Sunday, April 3, 2011

Indentured Labour - Gandhiji's First Peaceful War


The Oxford Dictionary defines the word ‘indentured’ as ‘that which bonds an apprentice to a master’. This word became popular in India only about 150 years back even though it has been in the Dictionary for hundreds of years. The reason is that sometime in the year 1860 the Government of South Africa under the British rule felt acute shortage of labour force to work on their fields in Natal, as locals refused to work on fields. Poverty-stricken India [also under British rule], particularly the illiterate poor were ready to oblige the South African Government. The Government of South Africa hired these labourers on a contract basis and the term ‘indentured’ became popular.

Initially Indians were recruited to work on farms, mines and estates owned by the Britishers in South Africa. Later there was a demand for labourers to work on railway lines when the Government decided to extend the railways to the interior. This demand for hiring labourers continued for a period of nearly 50 years. The first group of Indian labourers disembarked from the steamer ‘S.S. Truro’, a paddle steamer which sailed from Madras, in the British Colony of Natal in South Africa on 16th November 1860.
This small group pioneered a path that was to be followed by over 1. 5 lakh hapless workers from India over the next half a century. This was the first batch of ‘indentured labourers’ from India to work on the sugar fields in and around Durban.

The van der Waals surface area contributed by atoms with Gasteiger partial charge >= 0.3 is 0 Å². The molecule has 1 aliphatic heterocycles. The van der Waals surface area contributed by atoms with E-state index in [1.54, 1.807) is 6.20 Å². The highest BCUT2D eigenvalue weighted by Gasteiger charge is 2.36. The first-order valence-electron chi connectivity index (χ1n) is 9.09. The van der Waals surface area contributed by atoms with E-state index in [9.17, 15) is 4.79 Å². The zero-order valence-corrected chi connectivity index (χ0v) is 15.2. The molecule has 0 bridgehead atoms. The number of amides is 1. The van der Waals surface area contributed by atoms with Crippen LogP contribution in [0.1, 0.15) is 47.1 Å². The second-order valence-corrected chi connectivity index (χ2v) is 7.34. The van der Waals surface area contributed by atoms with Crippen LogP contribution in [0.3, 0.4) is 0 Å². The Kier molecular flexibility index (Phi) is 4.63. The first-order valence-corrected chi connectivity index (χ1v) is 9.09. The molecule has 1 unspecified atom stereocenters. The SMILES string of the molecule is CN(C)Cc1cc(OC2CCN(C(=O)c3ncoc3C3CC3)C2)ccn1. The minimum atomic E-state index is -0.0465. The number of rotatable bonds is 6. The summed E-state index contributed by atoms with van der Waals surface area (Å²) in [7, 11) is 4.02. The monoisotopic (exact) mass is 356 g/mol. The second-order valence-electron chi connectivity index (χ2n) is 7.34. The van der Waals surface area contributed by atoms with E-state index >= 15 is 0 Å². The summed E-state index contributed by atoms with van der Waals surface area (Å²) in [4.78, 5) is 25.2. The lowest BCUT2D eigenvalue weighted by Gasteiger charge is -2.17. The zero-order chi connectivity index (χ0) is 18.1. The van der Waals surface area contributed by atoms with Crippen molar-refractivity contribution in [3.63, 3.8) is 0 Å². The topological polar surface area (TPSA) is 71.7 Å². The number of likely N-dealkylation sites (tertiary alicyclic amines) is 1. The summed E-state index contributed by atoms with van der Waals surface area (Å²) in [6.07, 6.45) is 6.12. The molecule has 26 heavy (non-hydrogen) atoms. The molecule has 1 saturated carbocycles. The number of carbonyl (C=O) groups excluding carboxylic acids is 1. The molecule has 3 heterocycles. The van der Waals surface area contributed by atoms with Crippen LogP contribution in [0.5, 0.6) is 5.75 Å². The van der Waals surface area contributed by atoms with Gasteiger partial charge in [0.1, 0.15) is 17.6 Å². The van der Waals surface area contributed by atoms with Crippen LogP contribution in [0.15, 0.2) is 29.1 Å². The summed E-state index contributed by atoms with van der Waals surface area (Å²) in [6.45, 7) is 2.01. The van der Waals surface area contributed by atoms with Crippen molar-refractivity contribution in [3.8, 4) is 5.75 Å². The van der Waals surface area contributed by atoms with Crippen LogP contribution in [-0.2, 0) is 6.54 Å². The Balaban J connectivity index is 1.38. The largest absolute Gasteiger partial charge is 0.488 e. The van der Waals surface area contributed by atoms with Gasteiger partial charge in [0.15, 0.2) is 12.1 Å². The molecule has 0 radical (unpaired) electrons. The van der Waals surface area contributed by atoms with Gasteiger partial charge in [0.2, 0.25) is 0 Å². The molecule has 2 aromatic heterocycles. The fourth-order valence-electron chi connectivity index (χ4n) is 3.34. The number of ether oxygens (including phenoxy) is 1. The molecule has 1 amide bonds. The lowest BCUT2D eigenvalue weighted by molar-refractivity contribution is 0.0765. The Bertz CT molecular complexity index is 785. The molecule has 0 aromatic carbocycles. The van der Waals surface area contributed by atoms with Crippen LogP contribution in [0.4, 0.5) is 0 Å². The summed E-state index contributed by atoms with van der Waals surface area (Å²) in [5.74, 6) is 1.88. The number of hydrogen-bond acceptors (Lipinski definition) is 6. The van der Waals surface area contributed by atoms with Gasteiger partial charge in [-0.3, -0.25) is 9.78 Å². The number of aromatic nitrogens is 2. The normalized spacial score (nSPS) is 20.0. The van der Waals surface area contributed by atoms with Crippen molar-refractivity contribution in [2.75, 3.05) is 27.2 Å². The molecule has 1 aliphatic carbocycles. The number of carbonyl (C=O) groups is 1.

The second steamer to arrive at Natal was ‘S.S.Belvedere’, this time from Calcutta. Later, thousands landed at Port Natal as and when the demand increased. Recruitment of Indian workers was not difficult sine they needed no passport as they hailed also from British India. The last steamer which carried the workers from India was
‘Umlazi 43’ which reached Natal on 21st July 1911

The journey by steamer meant a lot of hardship. The conditions on board were awful. Nearly 29 workers died aboard ‘Belvedere’ and 10 more on shore before they were assigned to a particular employer. After reaching Durban the conditions under which they had to work were most inhuman and horrible. It is only when the workers landed in South Africa they were confronted with the severity of the labour system there. Some of the workers tried to protest in vain about the inhuman treatment and some even attempted suicide to get away from the clutches of the British landlords. However as they were far away from their other friends and countrymen and were still trying to find terms to settle down and as there was no organization to channelise their protests in a sort of systematic protest, there was no option but to suffer silently.

By about 1890 coalmines and sugar factories in South Africa started expanding their activities with the necessary infrastructural facilities. This necessitated the recruitment of a better type of workers. A small group known as ‘ special servants’ arrived from Madras to work in hotels, clubs, restaurants and also as housemaids in some of the wealthy private residences. Simultaneously another group of Indians started